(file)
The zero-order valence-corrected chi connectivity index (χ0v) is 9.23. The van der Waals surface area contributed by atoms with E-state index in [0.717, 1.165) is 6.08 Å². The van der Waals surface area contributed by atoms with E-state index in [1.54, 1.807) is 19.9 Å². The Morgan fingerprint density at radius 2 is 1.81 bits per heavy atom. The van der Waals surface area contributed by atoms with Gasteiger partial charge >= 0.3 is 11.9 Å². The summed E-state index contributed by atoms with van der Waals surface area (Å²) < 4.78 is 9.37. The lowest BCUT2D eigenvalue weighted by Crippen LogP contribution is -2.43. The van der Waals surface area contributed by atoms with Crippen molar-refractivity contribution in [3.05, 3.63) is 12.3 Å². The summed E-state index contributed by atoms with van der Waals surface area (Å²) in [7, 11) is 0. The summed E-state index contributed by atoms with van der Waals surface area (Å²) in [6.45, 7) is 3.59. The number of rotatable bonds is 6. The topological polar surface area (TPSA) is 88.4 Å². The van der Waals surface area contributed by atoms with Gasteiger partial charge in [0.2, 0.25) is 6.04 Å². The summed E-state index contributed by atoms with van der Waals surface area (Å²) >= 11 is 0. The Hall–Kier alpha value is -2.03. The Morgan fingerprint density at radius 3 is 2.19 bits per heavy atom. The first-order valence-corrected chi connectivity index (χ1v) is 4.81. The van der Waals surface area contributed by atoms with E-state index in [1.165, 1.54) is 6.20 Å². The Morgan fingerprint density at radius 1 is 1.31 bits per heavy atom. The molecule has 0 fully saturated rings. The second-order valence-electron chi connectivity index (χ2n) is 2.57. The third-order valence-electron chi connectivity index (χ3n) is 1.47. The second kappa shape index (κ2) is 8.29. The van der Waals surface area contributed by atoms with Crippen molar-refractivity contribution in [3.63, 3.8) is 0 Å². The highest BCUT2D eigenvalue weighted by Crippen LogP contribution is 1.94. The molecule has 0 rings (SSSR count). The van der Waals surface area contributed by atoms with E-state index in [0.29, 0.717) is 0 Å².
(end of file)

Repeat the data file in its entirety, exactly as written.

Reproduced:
The zero-order valence-corrected chi connectivity index (χ0v) is 9.23. The van der Waals surface area contributed by atoms with E-state index in [0.717, 1.165) is 6.08 Å². The van der Waals surface area contributed by atoms with E-state index in [1.54, 1.807) is 19.9 Å². The Morgan fingerprint density at radius 2 is 1.81 bits per heavy atom. The van der Waals surface area contributed by atoms with Gasteiger partial charge >= 0.3 is 11.9 Å². The summed E-state index contributed by atoms with van der Waals surface area (Å²) < 4.78 is 9.37. The lowest BCUT2D eigenvalue weighted by Crippen LogP contribution is -2.43. The van der Waals surface area contributed by atoms with Crippen molar-refractivity contribution in [3.05, 3.63) is 12.3 Å². The summed E-state index contributed by atoms with van der Waals surface area (Å²) in [7, 11) is 0. The summed E-state index contributed by atoms with van der Waals surface area (Å²) in [6.45, 7) is 3.59. The number of rotatable bonds is 6. The topological polar surface area (TPSA) is 88.4 Å². The van der Waals surface area contributed by atoms with Gasteiger partial charge in [0.2, 0.25) is 6.04 Å². The summed E-state index contributed by atoms with van der Waals surface area (Å²) >= 11 is 0. The Hall–Kier alpha value is -2.03. The Morgan fingerprint density at radius 3 is 2.19 bits per heavy atom. The first-order valence-corrected chi connectivity index (χ1v) is 4.81. The van der Waals surface area contributed by atoms with E-state index in [1.165, 1.54) is 6.20 Å². The Morgan fingerprint density at radius 1 is 1.31 bits per heavy atom. The molecule has 0 fully saturated rings. The second-order valence-electron chi connectivity index (χ2n) is 2.57. The third-order valence-electron chi connectivity index (χ3n) is 1.47. The second kappa shape index (κ2) is 8.29. The van der Waals surface area contributed by atoms with Crippen molar-refractivity contribution in [3.63, 3.8) is 0 Å². The highest BCUT2D eigenvalue weighted by Crippen LogP contribution is 1.94. The molecule has 0 rings (SSSR count). The van der Waals surface area contributed by atoms with E-state index in [0.29, 0.717) is 0 Å².